Last season operating as a tandem back for the Tide he forced the first defender to miss 42.1 percent of the time — No. 4 among all D-1 RBs — and rolled up 4.07 yards after contact per attempt. Impressively, 59.2 percent of his runs resulted in a positive play, tops among FBS rushers. Oakland’s offensive line, which ranked No. 20 in run-blocking efficiency last year per Pro Football Focus, is unpolished, but the additions of field-stretchers Antonio Brown and Tyrell Williams will greatly assist in running lane creation. A borderline top-20 RB in my initial ranks, Jacobs is a quality RB2 in 12-team leagues no matter the format. If the Raiders advance as a collective, he could easily be this year’s Nick Chubb.
Fearless Forecast: 238 attempts, 1,009 rushing yards, 36 receptions, 311 receiving yards, 8 total touchdowns
David Montgomery, Chi, RB
As a Chicago Bears fanatic and Montgomery zealot, when Ryan Pace jumped up to select the rusher in Round 3, articles of clothing suddenly vanished from my Ryan Fitzpatrick-like physique. It’s a match made in fantasy heaven. Montgomery, my top-ranked RB in this year’s class, raised the bar of advanced analytics during his time with Iowa State. Twice he surpassed 100 combined missed tackles in a season. No other RB has ever hit the century mark in the category, according to Pro Football Focus. In terms of slipperiness, Montgomery is a wet bar of soap. Attempt to squeeze him and he impossibly wiggles his way out of tackler grasps. Last season, he forced a first-defender-whiff on 41.4 percent of his attempts, accumulated 3.48 yards after contact per attempt and averaged 4.6 yards per carry on inside runs. And that was achieved behind a largely abysmal Cyclones o-line.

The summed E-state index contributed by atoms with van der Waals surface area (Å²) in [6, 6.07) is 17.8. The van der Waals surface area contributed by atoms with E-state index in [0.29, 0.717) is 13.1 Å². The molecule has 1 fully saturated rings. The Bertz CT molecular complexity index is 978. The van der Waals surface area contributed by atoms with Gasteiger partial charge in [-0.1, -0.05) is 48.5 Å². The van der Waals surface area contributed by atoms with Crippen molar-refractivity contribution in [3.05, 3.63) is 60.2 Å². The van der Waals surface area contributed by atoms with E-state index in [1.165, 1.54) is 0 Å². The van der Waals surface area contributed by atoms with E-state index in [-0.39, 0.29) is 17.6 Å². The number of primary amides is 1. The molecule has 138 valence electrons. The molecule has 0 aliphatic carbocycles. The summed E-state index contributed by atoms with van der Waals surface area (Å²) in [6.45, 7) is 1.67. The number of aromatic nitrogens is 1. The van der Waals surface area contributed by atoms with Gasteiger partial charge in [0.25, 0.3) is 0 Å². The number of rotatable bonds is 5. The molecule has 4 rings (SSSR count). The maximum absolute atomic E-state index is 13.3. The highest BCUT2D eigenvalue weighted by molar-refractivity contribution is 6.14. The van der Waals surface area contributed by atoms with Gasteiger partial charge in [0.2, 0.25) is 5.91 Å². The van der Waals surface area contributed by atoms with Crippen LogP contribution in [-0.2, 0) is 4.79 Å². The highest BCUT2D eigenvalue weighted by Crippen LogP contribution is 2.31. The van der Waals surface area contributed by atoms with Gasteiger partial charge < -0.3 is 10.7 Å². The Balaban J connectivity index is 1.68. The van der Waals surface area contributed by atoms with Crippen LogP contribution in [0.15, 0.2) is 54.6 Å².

Durable, perfectly sized (5-foot-10, 222 pounds), accomplished as a receiver and a high-achieving zone runner, he’s destined for future fantasy greatness, possibly as early as this fall. Matt Nagy will work in Mike Davis and Tarik Cohen, but Montgomery is sure to net 13-15 touches per game starting Week 1 versus rival Green Bay. Behind a Bears offensive line which should rank top half in run-blocking efficiency and given their elite defense, he’s a trustworthy RB2 with a top-10 ceiling. Grab him sometime in the Round 4-Round 6 range of 12-team .5 PPR drafts and you’ll soon smash Old Styles in his honor.
Fearless Forecast: 222 attempts, 958 rushing yards, 25 receptions, 187 receiving yards, 8 total touchdowns
Miles Sanders, Phi, RB